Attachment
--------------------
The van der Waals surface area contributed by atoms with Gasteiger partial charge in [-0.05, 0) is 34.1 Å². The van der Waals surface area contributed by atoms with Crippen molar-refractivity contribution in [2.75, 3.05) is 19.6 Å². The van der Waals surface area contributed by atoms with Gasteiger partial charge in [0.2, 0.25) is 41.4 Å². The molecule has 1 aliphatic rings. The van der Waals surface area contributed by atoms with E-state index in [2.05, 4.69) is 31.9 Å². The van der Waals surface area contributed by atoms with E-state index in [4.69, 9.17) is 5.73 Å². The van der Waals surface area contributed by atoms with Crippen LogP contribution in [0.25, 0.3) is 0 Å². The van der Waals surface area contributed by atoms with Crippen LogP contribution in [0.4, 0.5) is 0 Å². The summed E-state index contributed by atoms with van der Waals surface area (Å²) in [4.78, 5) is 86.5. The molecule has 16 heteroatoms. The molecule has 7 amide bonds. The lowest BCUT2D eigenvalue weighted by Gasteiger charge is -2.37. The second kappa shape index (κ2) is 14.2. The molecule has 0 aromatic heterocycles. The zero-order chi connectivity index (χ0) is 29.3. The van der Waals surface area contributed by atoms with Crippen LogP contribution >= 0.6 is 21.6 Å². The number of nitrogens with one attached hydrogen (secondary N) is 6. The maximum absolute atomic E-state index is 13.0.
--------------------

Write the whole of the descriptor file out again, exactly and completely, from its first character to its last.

The van der Waals surface area contributed by atoms with Gasteiger partial charge in [-0.05, 0) is 34.1 Å². The van der Waals surface area contributed by atoms with Crippen molar-refractivity contribution in [2.75, 3.05) is 19.6 Å². The van der Waals surface area contributed by atoms with Gasteiger partial charge in [0.2, 0.25) is 41.4 Å². The molecule has 1 aliphatic rings. The van der Waals surface area contributed by atoms with E-state index in [2.05, 4.69) is 31.9 Å². The van der Waals surface area contributed by atoms with E-state index in [4.69, 9.17) is 5.73 Å². The van der Waals surface area contributed by atoms with Crippen LogP contribution in [0.25, 0.3) is 0 Å². The van der Waals surface area contributed by atoms with Crippen LogP contribution in [0.4, 0.5) is 0 Å². The summed E-state index contributed by atoms with van der Waals surface area (Å²) in [4.78, 5) is 86.5. The molecule has 16 heteroatoms. The molecule has 7 amide bonds. The lowest BCUT2D eigenvalue weighted by Gasteiger charge is -2.37. The second kappa shape index (κ2) is 14.2. The molecule has 0 aromatic heterocycles. The zero-order chi connectivity index (χ0) is 29.3. The van der Waals surface area contributed by atoms with Crippen LogP contribution >= 0.6 is 21.6 Å². The number of nitrogens with one attached hydrogen (secondary N) is 6. The maximum absolute atomic E-state index is 13.0.